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The

Dow Jones Industrial Average

has been around a very long time, but it still can't get any respect.

Criticized for being too small to represent the stock market with just 30 names, or too old-fashioned with a lot of rusty manufacturers and cranky banks, it has been marginalized in recent years by snobs who prefer the broader

S&P 500

as a market benchmark.

And so it is fairly amusing that, despite its many woes, the Dow has beaten the pants off the S&P 500 -- and every other market proxy -- since 2000. If we look back to, say, 1985, the Dow is still the champ.

To be specific, with dividends reinvested, the Dow is up 733% since 1985 and down 7% since 2000. The S&P 500 is up 570% and down 18% in those two spans, while the

Nasdaq Composite

is up 649% and down an even 50%.

Ignoring the Fads

One of the beauties of the Dow is that its creators are loath to change it much to suit the whims of the day. Unlike the S&P 500, which has regularly booted its members to make way for flavors of the month with little ceremony or rationale, the Dow rarely shakes up its party. And if you look back a few years, you can understand why.

On Nov. 1, 1999, Dow Jones editors thought they were being very clever when they added

Microsoft

(MSFT) - Get Report

,

SBC Communications

( SBC),

Intel

(INTC) - Get Report

and

Home Depot

(HD) - Get Report

to the Dow. Since then, the four have sunk 36%, 42%, 43% and 20%, respectively.

Meanwhile, two of the stocks that were ousted to make room --

Sears Roebuck

(S) - Get Report

and

ChevronTexaco

(CVX) - Get Report

-- are up 104% and 60%, respectively. The other company removed at that time that's still publicly traded,

Goodyear Tire and Rubber

(GT) - Get Report

, is down 55%.

More recently, on April 7, 2004, the managers of the Dow replaced

International Paper

(IP) - Get Report

,

Eastman Kodak

( EK) and

AT&T

(T) - Get Report

with

Pfizer

(PFE) - Get Report

,

Verizon

(VZ) - Get Report

and

American International Group

(AIG) - Get Report

. That didn't work out so well, either. The exiting stocks have averaged a gain of 13.6%, led by a 37% advance in Eastman Kodak, while the arriving stocks have averaged a loss of 13.3%, led by a 31% decline of Pfizer. Whoops.

At this time of unusual uncertainty in the market, I'd like to step in to save the Dow from itself. And while I'm at it, let's review a method of playing the elder index I first introduced six months ago that involves paring back the laggards from the list and focusing on its success stories.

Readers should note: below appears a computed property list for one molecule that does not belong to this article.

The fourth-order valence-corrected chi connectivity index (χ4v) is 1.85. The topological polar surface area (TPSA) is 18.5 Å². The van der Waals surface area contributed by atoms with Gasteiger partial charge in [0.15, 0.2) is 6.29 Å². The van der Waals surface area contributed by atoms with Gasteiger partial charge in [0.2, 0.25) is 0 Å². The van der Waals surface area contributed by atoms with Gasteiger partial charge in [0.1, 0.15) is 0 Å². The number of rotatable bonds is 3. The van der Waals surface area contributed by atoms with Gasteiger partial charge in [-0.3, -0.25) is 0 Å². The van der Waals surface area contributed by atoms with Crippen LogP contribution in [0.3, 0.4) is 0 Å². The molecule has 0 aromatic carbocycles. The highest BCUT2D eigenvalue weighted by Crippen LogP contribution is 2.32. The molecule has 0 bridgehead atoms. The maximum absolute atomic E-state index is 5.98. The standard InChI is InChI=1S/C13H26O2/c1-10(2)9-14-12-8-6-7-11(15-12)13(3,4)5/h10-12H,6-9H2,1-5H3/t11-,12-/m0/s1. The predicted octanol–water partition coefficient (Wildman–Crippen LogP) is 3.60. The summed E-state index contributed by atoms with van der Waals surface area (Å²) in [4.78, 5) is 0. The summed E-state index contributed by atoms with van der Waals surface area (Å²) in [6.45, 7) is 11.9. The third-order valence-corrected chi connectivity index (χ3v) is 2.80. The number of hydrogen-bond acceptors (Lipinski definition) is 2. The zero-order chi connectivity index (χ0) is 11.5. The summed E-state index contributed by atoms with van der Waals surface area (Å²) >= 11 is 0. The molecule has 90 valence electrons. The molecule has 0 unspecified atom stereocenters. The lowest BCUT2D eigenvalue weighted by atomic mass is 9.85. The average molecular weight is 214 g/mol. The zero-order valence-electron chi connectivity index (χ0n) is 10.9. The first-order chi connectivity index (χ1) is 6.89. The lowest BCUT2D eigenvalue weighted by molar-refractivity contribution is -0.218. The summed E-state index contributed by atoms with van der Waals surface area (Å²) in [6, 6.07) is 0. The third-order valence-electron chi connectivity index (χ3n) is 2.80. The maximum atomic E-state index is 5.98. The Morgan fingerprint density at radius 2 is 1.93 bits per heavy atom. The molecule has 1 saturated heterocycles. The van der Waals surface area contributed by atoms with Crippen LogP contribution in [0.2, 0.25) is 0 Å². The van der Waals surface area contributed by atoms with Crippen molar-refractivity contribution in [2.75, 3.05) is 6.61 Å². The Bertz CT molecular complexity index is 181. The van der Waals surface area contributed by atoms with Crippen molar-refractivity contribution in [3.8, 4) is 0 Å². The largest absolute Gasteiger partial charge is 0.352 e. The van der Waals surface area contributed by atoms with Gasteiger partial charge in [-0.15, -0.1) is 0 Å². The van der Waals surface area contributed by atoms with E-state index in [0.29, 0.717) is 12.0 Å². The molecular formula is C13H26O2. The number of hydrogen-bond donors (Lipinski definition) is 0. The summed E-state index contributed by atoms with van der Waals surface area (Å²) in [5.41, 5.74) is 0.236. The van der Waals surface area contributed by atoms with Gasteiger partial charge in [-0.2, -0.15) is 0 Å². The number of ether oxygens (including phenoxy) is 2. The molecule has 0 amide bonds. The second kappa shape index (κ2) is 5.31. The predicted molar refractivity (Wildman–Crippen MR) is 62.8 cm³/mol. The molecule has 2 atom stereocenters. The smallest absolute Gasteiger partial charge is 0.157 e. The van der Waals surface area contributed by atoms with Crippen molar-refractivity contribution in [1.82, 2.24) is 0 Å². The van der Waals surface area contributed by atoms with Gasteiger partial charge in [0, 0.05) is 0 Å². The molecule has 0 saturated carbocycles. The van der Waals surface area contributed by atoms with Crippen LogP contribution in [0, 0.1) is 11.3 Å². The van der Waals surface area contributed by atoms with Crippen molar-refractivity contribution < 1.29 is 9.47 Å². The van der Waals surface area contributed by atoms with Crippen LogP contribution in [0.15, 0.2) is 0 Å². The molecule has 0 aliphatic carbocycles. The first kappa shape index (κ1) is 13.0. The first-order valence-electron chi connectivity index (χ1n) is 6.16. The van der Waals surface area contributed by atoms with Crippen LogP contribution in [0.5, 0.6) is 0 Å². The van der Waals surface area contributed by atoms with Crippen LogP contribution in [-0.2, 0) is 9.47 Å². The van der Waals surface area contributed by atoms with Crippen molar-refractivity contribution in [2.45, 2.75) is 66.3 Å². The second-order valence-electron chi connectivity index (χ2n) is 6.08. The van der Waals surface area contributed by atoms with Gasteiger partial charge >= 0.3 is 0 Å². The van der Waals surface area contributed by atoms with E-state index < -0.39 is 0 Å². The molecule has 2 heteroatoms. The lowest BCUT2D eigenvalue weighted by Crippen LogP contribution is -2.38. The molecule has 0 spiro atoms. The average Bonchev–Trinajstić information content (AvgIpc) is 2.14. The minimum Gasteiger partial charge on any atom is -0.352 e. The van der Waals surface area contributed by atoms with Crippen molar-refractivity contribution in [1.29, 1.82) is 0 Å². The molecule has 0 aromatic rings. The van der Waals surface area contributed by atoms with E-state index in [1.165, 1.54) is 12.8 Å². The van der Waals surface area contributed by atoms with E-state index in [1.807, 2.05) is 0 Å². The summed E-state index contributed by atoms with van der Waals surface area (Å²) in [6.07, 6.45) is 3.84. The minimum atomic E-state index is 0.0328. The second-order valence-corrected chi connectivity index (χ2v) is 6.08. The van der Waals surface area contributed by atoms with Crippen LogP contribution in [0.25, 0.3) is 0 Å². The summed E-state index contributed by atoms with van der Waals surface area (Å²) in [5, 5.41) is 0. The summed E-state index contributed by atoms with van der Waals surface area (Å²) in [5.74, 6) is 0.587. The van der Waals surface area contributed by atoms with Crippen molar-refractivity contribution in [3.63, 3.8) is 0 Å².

From an investment point of view, after all, we're usually better off choosing stocks that represent nothing so esoteric as the potential for the greatest earnings, revenue and price-appreciation growth over a reasonable time period -- say, six months.

An Even Better Dow

The last time I proposed using the Dow as a starter kit for a stock portfolio was, conveniently, six months ago. In an

Aug. 19 column, I employed MSN's StockScouter system to cut the Dow 30 down to a list of seven potential outperformers.

And succeed they did. As a group, my Dow 7 has advanced 17.4% since Aug. 19, about two-and-a-half-times better than the 7% gain in the Dow 30. The roster was

Altria Group

(MO) - Get Report

, +41%;

McDonald's

(MCD) - Get Report

, +26%;

ExxonMobil

(XOM) - Get Report

, +23%;

Johnson & Johnson

(JNJ) - Get Report

, +18%;

Citigroup

(C) - Get Report

, +11%,

Honeywell

(HON) - Get Report

, +7%; and

Procter & Gamble

(PG) - Get Report

, -4%.

My method of winnowing down the Dow 30 stocks now will be the same, except this time I'll include the two other major Dow indices: the 20-stock Dow Jones Transportation Index and the 15-member Dow Jones Utilities Index. I screened the MSN Money database only for the names in each group that were rated 8 or better by StockScouter, then removed stocks that appeared to be in long-term downtrends. Using data through the end of last week, 19 of these 65 stocks made the first cut. I then threw out the only stock with weak daily and weekly charts -- American International Group -- to arrive at the following 18-name list.

The six from the Dow 30 are, through pure coincidence, a nicely diversified group all by themselves, with one retailer, one drugmaker, one tobacco roller, one technology company, one defense contractor and one energy producer. Can't beat that.

The six from the transports index include two pure truckers, two railroads and two freight-forwarders. The six from the utilities index are primarily diversified via geography. There is one each from Texas, California, Illinois, New Jersey, Ohio and Oklahoma.

Whether the broad market succeeds or trades lower for the rest of the year, my bet is that these 18 will outperform the 30 Dow industrials as well as the other major market indices. If you'd like to propose another subset of the Dow 65 comprised of 20 stocks or less, please email them to me at

jon.markman@gmail.com along with your rationale, and write "Dow 65" in your email's subject line. I'll track them over the next six months.

Jon D. Markman is publisher of StockTactics Advisor, an independent weekly investment newsletter, as well as senior strategist and portfolio manager at Pinnacle Investment Advisors. At the time of publication, he held positions in the following stocks mentioned in this column: Yellow Roadway, Microsoft, Home Depot, Expeditors International and ExxonMobil. While he cannot provide personalized investment advice or recommendations, he welcomes column critiques and comments at

jon.markman@gmail.com; please write COMMENT in the subject line.